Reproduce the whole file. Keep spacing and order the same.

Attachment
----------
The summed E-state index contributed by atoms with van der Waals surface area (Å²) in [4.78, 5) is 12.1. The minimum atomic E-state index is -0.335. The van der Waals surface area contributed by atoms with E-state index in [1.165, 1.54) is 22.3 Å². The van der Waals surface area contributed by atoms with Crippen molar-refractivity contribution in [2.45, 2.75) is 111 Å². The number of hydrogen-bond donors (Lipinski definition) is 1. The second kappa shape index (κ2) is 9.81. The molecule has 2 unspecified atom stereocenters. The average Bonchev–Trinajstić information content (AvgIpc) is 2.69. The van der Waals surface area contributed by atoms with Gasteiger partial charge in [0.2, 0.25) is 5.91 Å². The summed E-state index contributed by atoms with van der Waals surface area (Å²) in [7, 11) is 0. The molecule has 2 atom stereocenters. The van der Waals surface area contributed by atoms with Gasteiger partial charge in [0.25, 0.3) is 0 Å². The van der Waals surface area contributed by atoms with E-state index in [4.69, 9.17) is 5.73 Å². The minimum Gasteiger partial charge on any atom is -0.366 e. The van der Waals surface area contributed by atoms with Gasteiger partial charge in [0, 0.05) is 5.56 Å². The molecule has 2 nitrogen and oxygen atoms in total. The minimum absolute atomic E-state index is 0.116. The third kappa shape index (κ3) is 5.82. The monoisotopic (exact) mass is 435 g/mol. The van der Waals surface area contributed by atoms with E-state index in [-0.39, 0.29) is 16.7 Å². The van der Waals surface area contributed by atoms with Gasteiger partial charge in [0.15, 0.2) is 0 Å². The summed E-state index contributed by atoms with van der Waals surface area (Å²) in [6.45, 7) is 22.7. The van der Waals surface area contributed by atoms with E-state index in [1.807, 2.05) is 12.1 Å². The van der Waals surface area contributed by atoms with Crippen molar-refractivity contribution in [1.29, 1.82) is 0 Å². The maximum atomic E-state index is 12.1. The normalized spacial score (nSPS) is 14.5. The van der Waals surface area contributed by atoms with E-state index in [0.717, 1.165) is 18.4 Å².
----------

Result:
The summed E-state index contributed by atoms with van der Waals surface area (Å²) in [4.78, 5) is 12.1. The minimum atomic E-state index is -0.335. The van der Waals surface area contributed by atoms with E-state index in [1.165, 1.54) is 22.3 Å². The van der Waals surface area contributed by atoms with Crippen molar-refractivity contribution in [2.45, 2.75) is 111 Å². The number of hydrogen-bond donors (Lipinski definition) is 1. The second kappa shape index (κ2) is 9.81. The molecule has 2 unspecified atom stereocenters. The average Bonchev–Trinajstić information content (AvgIpc) is 2.69. The van der Waals surface area contributed by atoms with Gasteiger partial charge in [0.2, 0.25) is 5.91 Å². The summed E-state index contributed by atoms with van der Waals surface area (Å²) in [7, 11) is 0. The molecule has 2 atom stereocenters. The van der Waals surface area contributed by atoms with Gasteiger partial charge in [0.25, 0.3) is 0 Å². The van der Waals surface area contributed by atoms with E-state index in [4.69, 9.17) is 5.73 Å². The minimum Gasteiger partial charge on any atom is -0.366 e. The van der Waals surface area contributed by atoms with Gasteiger partial charge in [0, 0.05) is 5.56 Å². The molecule has 2 nitrogen and oxygen atoms in total. The minimum absolute atomic E-state index is 0.116. The third kappa shape index (κ3) is 5.82. The monoisotopic (exact) mass is 435 g/mol. The van der Waals surface area contributed by atoms with E-state index in [-0.39, 0.29) is 16.7 Å². The van der Waals surface area contributed by atoms with Gasteiger partial charge in [0.15, 0.2) is 0 Å². The summed E-state index contributed by atoms with van der Waals surface area (Å²) in [6.45, 7) is 22.7. The van der Waals surface area contributed by atoms with E-state index in [1.807, 2.05) is 12.1 Å². The van der Waals surface area contributed by atoms with Crippen molar-refractivity contribution in [1.29, 1.82) is 0 Å². The maximum atomic E-state index is 12.1. The normalized spacial score (nSPS) is 14.5. The van der Waals surface area contributed by atoms with E-state index in [0.717, 1.165) is 18.4 Å².